In the good old days, copyright owners were prominently noted in the copyright notice that used to be required. For works with a copyright notice, your task is easier (at least you have a starting point). But what about early works that are not in the public domain? For many works, figuring out whom to ask can be a significant undertaking. Sometimes it is impossible. Nevertheless, if you keep in mind the structure we've set out below, it can provide you with a systematic way to approach the task:
Where to find the registrations? Start with the U.S. Copyright Office. Stanford University has created a database containing renewal information from up to 1963, but it only includes textual works. Google has digitized the Catalog of Copyright Entries, which covers records from 1923 to 1978.
If you know who the author and the publisher are, you can contact them directly. If you do not know who the publisher is, The Literary Marketplace (for books) or Ulrich's Web (for journals - requires login) may help you.
Once you know whom to ask, writing a letter, calling or emailing are all appropriate ways to initiate contact.
Whenever it is unclear who the owner is, or if the owner is a legal entity of some kind (a business or organization), you should be sure that the person giving you permission is authorized to do so. For example, if you are negotiating with an author, question them about whether they retained copyright or whether they assigned it to their publisher. Sometimes people are unsure. If you are preparing a commercial product, you will need assurances of authority to grant permission because your publisher will expect those assurances from you.
Ideally, your permission should be in writing and should clearly describe the scope of what you are being permitted to do. Vaguely worded permissions may not cover your intended use. Be careful here: describe what you want to do precisely and include alternatives if you are unsure of format. For example, if you are preparing a web-based multimedia product, you may wish to distribute it on physical media under some circumstances.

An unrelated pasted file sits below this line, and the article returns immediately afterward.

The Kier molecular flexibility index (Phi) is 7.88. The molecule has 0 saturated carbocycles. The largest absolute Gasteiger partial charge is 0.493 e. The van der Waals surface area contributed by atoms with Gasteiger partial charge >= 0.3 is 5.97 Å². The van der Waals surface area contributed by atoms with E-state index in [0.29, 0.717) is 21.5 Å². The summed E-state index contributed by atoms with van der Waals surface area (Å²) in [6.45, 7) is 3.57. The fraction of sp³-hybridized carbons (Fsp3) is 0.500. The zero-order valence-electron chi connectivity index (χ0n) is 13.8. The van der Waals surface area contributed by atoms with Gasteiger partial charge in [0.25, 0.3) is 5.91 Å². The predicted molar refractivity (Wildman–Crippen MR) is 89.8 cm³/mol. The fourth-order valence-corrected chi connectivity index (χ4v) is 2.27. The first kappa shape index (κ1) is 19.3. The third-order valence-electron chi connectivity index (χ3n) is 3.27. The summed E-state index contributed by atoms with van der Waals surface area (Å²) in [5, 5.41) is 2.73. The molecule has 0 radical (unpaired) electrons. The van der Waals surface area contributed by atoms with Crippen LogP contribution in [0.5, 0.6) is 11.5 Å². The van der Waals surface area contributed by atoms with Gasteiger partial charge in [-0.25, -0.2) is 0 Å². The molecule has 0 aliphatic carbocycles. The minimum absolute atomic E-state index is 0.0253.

Permission does not have to be in writing. If you receive oral permission, precisely describe what you want to do, and then document the conversation carefully. It wouldn't hurt to send a confirming letter to the owner, asking them to initial it and return it to you if it accurately reflects your agreement.
Sometimes, even if you go through all the right steps, you may not figure out whom to ask, or the owner may not respond. There indeed may be no one who cares about what you do with a particular work. Still, the bottom line is that no amount of unsuccessful effort eliminates liability for copyright infringement. Copyright protects materials, whether the owner cares about protection or not.
While it is possible that a thoroughly documented unsuccessful search for an owner would positively affect the balance of the fair use test under the fourth factor or lessen a damage award even if the court determines that there was an infringement, there are no cases addressing this issue, so it's only a theory. Because your institution is likely to be liable, along with an accused individual, for the infringements of faculty, students and staff, most institutions advise such individuals not to use works for which required permission cannot be obtained. But many institutions are beginning to look at this reaction more carefully. They may determine that at times there are essential considerations favoring limited nonprofit educational use of materials that would counterbalance the risk of harm to someone's legal rights.